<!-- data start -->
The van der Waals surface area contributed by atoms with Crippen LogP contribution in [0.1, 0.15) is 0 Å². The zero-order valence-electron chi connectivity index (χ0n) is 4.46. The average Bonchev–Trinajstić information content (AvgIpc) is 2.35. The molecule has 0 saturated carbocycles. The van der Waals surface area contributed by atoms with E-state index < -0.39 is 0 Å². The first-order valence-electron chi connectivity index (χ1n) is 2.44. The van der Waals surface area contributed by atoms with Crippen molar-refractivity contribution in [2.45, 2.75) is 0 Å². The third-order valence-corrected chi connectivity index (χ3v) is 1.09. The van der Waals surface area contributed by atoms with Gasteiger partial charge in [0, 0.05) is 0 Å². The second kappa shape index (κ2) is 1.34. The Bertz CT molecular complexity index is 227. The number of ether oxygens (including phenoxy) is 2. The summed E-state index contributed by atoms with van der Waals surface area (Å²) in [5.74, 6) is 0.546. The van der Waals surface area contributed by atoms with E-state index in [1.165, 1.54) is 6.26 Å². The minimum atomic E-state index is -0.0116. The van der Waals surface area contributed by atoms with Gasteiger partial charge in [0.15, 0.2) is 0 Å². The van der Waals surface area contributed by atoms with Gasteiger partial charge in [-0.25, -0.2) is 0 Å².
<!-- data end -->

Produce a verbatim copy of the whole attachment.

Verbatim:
The van der Waals surface area contributed by atoms with Crippen LogP contribution in [0.1, 0.15) is 0 Å². The zero-order valence-electron chi connectivity index (χ0n) is 4.46. The average Bonchev–Trinajstić information content (AvgIpc) is 2.35. The molecule has 0 saturated carbocycles. The van der Waals surface area contributed by atoms with E-state index < -0.39 is 0 Å². The first-order valence-electron chi connectivity index (χ1n) is 2.44. The van der Waals surface area contributed by atoms with Crippen molar-refractivity contribution in [2.45, 2.75) is 0 Å². The third-order valence-corrected chi connectivity index (χ3v) is 1.09. The van der Waals surface area contributed by atoms with Gasteiger partial charge in [0, 0.05) is 0 Å². The second kappa shape index (κ2) is 1.34. The Bertz CT molecular complexity index is 227. The number of ether oxygens (including phenoxy) is 2. The summed E-state index contributed by atoms with van der Waals surface area (Å²) in [5.74, 6) is 0.546. The van der Waals surface area contributed by atoms with E-state index in [1.165, 1.54) is 6.26 Å². The minimum atomic E-state index is -0.0116. The van der Waals surface area contributed by atoms with Gasteiger partial charge in [0.15, 0.2) is 0 Å². The van der Waals surface area contributed by atoms with Gasteiger partial charge in [-0.25, -0.2) is 0 Å².